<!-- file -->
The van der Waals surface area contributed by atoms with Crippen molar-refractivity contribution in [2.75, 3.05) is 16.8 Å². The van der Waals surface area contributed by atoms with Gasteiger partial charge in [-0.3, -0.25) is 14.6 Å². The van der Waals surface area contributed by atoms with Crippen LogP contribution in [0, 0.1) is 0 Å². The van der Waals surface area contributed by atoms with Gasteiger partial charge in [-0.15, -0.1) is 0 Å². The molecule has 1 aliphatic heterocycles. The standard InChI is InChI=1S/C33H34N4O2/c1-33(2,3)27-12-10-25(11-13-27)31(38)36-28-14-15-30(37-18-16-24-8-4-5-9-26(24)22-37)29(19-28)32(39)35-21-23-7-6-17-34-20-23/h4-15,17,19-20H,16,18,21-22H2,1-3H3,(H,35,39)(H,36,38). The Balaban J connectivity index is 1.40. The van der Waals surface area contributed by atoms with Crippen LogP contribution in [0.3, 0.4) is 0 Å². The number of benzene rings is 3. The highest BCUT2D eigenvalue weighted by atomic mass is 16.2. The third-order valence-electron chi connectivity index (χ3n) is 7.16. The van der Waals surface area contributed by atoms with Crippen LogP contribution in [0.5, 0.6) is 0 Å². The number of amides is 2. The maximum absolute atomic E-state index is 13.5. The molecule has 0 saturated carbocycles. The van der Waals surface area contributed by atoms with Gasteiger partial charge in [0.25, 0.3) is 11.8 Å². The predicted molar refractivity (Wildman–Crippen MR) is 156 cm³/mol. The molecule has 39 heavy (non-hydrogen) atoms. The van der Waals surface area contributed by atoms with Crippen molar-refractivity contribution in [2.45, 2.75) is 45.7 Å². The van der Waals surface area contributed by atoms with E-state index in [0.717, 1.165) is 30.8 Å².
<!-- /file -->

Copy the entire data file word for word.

The van der Waals surface area contributed by atoms with Crippen molar-refractivity contribution in [2.75, 3.05) is 16.8 Å². The van der Waals surface area contributed by atoms with Gasteiger partial charge in [-0.3, -0.25) is 14.6 Å². The van der Waals surface area contributed by atoms with Crippen LogP contribution in [0, 0.1) is 0 Å². The van der Waals surface area contributed by atoms with Gasteiger partial charge in [-0.15, -0.1) is 0 Å². The molecule has 1 aliphatic heterocycles. The standard InChI is InChI=1S/C33H34N4O2/c1-33(2,3)27-12-10-25(11-13-27)31(38)36-28-14-15-30(37-18-16-24-8-4-5-9-26(24)22-37)29(19-28)32(39)35-21-23-7-6-17-34-20-23/h4-15,17,19-20H,16,18,21-22H2,1-3H3,(H,35,39)(H,36,38). The Balaban J connectivity index is 1.40. The van der Waals surface area contributed by atoms with Crippen LogP contribution in [0.3, 0.4) is 0 Å². The number of benzene rings is 3. The highest BCUT2D eigenvalue weighted by atomic mass is 16.2. The third-order valence-electron chi connectivity index (χ3n) is 7.16. The van der Waals surface area contributed by atoms with Crippen LogP contribution in [0.5, 0.6) is 0 Å². The number of amides is 2. The maximum absolute atomic E-state index is 13.5. The molecule has 0 saturated carbocycles. The van der Waals surface area contributed by atoms with Gasteiger partial charge in [0.25, 0.3) is 11.8 Å². The predicted molar refractivity (Wildman–Crippen MR) is 156 cm³/mol. The molecule has 39 heavy (non-hydrogen) atoms. The van der Waals surface area contributed by atoms with Crippen molar-refractivity contribution in [2.45, 2.75) is 45.7 Å². The van der Waals surface area contributed by atoms with E-state index in [0.717, 1.165) is 30.8 Å².